products of their intellectual efforts; it built in an incentive mechanism
that became a prominent feature of Anglo-American intellectual property

• For several reasons, including Guild influence, the Florentine patent statute of 1421
issued only the single patent to Brunelleschi.

• In contrast to patent institutions in Europe, literary works remained largely

unprotected until the arrival of Gutenberg's printing press in the fifteenth century.
Acquisition of new printing technology was the primary force behind the early
Venetian intellectual property laws relating to books. The 1469 privilege granted to
Johannes of Speyer was akin to a modern-day patent grant as it gave him the
exclusive right of exercising the trade of printing in Venice for five years, and the
right to stop the operation of competing printing presses with fines and with the
confiscation of tools and books.

• The basis of the first lasting patent institution of intellectual property protection is
found in a 1474 statute of the Venetian Republic (150 years before England's
Statute of Monopolies).

• The system was sophisticated and the rights of inventors were recognized. An
incentive mechanism was included, compensation for infringement was
established, and a term limit on inventors' rights was imposed.

• However, other privileges resembled our modern concept of ‘copyright’

law and were limited to the right to print or deal in a particular book.

• Even then, it was clear that such copyright privileges could act as
barriers to access to information and knowledge. The 1479 Episcopal
privilege, for instance, was granted by the Bishop of Würzburg to three
printers for the printing of the breviary book; the book was compulsorily
required by all the clergy of the Bishop’s diocese.

• Protection from competition (which certainly was a reasonable

expectation from the printing centres such as Leipzig and Frankfurt)
ensured a reasonable return ‘for the outlay involved in printing these
large and handsome books’.

• Early ‘copyright’ privileges gave not only printing rights but rights of
importation into the territory.

• However, none of these privileges was actually accorded to the author of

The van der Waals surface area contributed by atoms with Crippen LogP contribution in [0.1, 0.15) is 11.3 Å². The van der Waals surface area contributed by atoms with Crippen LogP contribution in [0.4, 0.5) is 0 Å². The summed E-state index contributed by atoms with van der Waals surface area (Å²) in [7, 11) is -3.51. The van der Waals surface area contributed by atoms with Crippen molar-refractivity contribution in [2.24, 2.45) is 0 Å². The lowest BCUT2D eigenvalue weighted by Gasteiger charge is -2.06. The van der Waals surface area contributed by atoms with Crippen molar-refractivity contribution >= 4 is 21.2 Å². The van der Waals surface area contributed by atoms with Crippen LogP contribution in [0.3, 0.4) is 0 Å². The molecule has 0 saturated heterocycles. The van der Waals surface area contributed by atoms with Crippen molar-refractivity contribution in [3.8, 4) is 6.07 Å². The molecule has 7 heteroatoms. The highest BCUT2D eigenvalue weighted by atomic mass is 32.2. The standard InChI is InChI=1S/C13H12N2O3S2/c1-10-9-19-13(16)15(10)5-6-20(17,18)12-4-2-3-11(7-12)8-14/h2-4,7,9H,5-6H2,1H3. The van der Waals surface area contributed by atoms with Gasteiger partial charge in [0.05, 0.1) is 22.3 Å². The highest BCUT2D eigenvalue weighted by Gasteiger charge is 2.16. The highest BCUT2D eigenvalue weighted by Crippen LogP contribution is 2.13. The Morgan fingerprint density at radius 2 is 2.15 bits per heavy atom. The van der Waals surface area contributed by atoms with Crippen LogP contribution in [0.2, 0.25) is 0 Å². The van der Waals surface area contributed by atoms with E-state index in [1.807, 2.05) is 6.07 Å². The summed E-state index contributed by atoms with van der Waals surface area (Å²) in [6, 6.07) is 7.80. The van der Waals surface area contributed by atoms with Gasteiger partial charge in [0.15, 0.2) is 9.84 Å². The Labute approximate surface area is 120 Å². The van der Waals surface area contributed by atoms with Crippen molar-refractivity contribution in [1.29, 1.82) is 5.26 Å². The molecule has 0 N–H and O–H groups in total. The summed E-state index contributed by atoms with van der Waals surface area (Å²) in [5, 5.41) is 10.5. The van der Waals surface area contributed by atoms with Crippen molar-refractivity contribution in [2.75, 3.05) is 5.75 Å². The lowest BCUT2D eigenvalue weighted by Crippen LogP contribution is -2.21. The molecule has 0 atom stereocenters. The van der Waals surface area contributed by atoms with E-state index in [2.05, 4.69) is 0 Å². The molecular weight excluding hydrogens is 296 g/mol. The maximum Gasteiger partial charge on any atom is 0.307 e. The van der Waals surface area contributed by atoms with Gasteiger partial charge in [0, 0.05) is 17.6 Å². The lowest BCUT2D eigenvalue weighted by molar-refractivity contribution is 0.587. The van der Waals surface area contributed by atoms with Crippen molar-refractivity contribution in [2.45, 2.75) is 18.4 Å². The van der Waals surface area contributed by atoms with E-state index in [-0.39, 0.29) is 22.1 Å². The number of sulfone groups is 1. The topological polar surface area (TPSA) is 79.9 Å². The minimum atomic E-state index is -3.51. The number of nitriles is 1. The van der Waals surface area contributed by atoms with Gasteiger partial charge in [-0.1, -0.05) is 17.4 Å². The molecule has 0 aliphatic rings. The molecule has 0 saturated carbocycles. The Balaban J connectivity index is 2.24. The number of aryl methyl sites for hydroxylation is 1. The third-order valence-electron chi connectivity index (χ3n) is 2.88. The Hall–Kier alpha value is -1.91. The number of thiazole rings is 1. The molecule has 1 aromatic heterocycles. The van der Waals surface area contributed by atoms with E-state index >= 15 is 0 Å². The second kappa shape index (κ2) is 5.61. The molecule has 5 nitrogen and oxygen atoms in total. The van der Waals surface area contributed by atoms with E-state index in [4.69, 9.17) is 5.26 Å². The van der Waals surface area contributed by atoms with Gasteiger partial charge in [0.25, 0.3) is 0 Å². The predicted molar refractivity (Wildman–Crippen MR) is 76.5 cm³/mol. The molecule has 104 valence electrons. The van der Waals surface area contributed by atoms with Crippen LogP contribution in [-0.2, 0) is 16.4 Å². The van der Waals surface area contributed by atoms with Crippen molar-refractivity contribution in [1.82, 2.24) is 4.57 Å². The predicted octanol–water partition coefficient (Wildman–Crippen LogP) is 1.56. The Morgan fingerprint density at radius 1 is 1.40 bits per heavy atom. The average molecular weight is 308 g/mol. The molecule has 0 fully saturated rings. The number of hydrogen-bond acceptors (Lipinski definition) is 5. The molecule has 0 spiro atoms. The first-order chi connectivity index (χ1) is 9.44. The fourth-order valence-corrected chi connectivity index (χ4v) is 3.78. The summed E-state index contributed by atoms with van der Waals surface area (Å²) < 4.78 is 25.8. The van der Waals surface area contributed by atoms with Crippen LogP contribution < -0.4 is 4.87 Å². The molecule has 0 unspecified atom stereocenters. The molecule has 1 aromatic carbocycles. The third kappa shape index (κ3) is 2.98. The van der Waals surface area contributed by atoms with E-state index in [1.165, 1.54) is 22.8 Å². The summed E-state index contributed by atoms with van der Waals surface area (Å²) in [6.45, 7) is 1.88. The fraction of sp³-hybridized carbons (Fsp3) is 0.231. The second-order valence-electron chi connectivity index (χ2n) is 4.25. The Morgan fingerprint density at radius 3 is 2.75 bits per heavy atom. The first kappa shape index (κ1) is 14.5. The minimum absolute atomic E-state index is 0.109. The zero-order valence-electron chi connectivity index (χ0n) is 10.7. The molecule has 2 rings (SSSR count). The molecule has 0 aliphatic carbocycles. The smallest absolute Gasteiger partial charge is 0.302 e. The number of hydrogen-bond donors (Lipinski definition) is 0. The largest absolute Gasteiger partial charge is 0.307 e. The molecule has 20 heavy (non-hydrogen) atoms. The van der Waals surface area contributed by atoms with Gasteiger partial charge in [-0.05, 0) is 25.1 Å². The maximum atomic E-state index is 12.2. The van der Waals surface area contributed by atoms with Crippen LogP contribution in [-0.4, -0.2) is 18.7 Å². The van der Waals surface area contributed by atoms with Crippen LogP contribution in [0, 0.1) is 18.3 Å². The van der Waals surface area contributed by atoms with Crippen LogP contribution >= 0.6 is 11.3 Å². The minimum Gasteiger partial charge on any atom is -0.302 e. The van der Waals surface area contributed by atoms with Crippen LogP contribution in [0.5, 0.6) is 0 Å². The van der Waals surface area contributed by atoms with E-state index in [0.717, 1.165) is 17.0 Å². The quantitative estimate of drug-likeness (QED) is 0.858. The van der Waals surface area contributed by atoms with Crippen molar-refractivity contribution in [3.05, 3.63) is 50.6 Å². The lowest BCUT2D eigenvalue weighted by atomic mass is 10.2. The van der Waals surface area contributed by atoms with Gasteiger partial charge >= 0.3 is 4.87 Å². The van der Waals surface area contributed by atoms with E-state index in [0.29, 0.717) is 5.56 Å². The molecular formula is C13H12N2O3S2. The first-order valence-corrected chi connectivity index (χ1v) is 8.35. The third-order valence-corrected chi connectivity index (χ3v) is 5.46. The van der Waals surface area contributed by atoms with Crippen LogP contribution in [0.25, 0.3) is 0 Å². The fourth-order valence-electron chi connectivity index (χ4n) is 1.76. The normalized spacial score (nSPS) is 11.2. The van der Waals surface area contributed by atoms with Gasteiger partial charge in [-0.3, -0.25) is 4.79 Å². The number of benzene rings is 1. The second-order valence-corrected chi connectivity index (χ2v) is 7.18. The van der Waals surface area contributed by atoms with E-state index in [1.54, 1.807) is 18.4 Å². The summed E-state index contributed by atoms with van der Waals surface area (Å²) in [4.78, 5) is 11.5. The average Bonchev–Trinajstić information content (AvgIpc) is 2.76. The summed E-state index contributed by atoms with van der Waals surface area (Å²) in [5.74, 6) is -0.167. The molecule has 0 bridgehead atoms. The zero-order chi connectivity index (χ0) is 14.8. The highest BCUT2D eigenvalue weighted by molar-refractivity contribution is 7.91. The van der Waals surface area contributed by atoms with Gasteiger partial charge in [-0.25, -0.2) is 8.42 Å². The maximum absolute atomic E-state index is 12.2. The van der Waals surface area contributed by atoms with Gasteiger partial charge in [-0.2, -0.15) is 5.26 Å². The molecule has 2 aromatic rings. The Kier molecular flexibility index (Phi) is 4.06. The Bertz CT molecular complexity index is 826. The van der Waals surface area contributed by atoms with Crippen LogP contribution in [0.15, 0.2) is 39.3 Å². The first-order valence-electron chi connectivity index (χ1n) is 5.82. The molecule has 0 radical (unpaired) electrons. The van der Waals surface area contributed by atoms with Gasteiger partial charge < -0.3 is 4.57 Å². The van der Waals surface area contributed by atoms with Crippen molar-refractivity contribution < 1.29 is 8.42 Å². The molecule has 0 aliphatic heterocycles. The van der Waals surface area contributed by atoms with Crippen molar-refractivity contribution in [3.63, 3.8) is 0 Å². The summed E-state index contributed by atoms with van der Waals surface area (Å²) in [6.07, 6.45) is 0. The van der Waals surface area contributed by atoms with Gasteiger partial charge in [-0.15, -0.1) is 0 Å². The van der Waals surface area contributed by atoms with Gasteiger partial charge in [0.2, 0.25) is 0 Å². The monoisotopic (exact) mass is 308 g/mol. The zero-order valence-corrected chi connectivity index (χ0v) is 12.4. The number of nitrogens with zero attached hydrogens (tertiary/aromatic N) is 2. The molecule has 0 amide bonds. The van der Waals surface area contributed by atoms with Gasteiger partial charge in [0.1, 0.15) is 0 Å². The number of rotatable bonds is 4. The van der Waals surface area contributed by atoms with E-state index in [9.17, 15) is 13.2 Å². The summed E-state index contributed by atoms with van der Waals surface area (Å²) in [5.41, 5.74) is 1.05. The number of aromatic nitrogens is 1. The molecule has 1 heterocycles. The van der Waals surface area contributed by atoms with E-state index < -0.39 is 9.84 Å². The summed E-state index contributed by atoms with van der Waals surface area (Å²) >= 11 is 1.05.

the book until the Venetian privilege of 1486 which was granted to
Marcus Antonius Sabellicus for his history of Venice.

• After this, regular privileges for particular books were accorded either to
authors on the basis that others may ‘reap the fruits of his labours’ (ne
alieni colligant fructus laborum et vigiliarum suarum), or to publishers
who wished protection for the trouble and expenses involved in printing
and publishing the books.

• Nothing, however, came of these early authors’ rights, and the first
authors’ laws emanated instead from England.

• Before the printing press arrived in Britain, people known as stationers

published books. They copied out books by hand, illustrated, bound and
sold them. They also sold writing materials, much like modern stationers.

• In 1403, stationers in the City of London formed themselves into a guild or

professional body.

• The introduction of the printing press into England in 1476 led to different
regulatory and censorship mechanisms.

• At first the British Crown regulated this new industry case by case. It would
issue litterae patentes, letters patent or patents, giving a publisher the exclusive
right or monopoly to publish a work or class of works.

• In 1557 King Philip and Queen Mary gave the stationers a royal charter. The
purpose of the charter was “to make due provision for the protection of their
loyal subjects against divers Books, Pamphlets and Broadsheets which . . .
have gravely endangered both the spiritual welfare of the people and the
peace of this realm”.

• The charter did not do away with existing publishing patents, but it created a
Stationers’ Company and gave it a monopoly to print in London.